An interpretive reconstruction of a house built in 1750 on Wall Street in Lower Manhattan. Constructed by Colonial Revival architect Richard Henry Dana in 1928-1930, it borrows architectural and interior design elements from such renowned colonial house as the Philipse Manor in Yonkers and Governor's Palace and Raleigh Tavern in Williamsburg. The house features colonial furnishings, paintings and porcelains.
A physical representation of a rural Irish landscape with an abandoned stone cottage, stone walls, fallow potato fields, and the flora on the north Connacht wetlands: a metaphor for the Great Irish Famine that made New York for nearly a century an Irish-dominated city, and a reminder that hunger today is often the result of land inequality.
Built in 1927, this is the only Romaniote synagogue in the Western Hemisphere. Greek Jews practice a 2000 year old tradition that is separate and distinct from Sephardic and Ashkenasi Jews. The synagogue houses a unique museum and gallery of Greek Jewish life and culture.
The Queens Historical Society makes it home in this typical 18th century homestead (pictured, right). Its name derives form the British sea captain who bought the house in 1801. It offers a Victorian period room, and an exhibition covering 300 years of Queens History.
This early 19th century house takes its name from Rufus King, one of the most distinguished figures in the nation's early history. King served as a delegate to the Constitutional Convention, U.S. Senator, Ambassador to Great Britain, and Federalist Candidate for Vice President and President. Throughout his life, he was noted for his position against slavery. In 1805, he purchased a farmhouse in the village of Jamaica, which he had expanded and remodeled in the Federal style. Located in an eleven-acre park, King Manor has been restored as a history museum to illuminate King's life and the community and time in which he lived. It features exhibits, tours of historic period rooms, special events, education programs and teachers' resources.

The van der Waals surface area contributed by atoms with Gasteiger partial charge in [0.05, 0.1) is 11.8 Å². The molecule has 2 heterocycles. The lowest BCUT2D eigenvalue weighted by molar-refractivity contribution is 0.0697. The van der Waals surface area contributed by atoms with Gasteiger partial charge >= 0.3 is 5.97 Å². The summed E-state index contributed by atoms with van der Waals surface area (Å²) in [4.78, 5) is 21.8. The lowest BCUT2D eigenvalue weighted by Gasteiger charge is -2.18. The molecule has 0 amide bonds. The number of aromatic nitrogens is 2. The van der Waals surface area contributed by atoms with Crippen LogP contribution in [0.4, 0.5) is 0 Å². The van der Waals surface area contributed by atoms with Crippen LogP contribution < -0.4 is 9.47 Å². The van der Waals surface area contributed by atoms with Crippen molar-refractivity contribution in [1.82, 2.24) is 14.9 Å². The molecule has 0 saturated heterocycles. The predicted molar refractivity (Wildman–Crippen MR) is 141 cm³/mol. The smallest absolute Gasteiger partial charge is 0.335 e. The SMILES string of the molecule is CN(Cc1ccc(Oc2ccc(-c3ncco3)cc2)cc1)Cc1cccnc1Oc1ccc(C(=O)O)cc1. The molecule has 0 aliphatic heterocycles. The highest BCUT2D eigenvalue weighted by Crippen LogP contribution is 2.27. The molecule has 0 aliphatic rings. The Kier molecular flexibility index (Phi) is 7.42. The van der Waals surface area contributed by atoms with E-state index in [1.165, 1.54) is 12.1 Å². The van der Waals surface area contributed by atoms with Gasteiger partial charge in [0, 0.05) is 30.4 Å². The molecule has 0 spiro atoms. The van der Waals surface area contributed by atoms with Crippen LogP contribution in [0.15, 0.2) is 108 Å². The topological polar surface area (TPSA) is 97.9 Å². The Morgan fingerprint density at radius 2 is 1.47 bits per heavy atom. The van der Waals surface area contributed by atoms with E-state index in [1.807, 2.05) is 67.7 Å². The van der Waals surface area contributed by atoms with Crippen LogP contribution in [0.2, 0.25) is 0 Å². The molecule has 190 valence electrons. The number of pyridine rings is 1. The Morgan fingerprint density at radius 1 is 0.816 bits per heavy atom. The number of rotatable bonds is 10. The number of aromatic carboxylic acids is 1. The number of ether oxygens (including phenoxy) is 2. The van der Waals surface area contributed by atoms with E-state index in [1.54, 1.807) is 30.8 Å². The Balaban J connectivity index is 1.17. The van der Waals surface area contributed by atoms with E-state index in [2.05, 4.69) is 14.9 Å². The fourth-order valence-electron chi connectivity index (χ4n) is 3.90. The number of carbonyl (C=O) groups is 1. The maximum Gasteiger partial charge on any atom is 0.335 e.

Dutch Colonial farmhouse converted in 1918 to an historical house museum for children. Special attention is given to life in the once-small community of Flatbush as it was lived by African Americans, Lenape natives, and Dutch children.
The home of African-American scientist and inventor Lewis H. Latimer. Now a museum with period rooms and galleries dedicated to his life and work. By observation and study, Latimer became a self-taught draftsman after the Civil War, and worked his way up the new electrical industry to become an accomplished engineer. He drafted patent plans for Alexander Graham Bell's telephone and was one of the pioneers who worked with Thomas Edison. He invented a new, more durable filament for the electric light bulb, displayed in the Smithsonian Institute in Washington, and he supervised the installation of street lighting in Montreal, New York, Philadelphia and London.
Manhattan's only remaining lighthouse, now under the George Washington Bridge.
Armstrong, perhaps the 20th century's most famous musician, lived for almost thirty years in a modest house in Corona, Queens. After he and his wife passed away, the house was discovered to be filled with a treasure of homemade tape recordings, scrapbooks, photographs, autobiographical manuscripts, trumpets and other material. All of which is currently available to the public through the Louis Armstrong Archives at Queens College, which administers the House.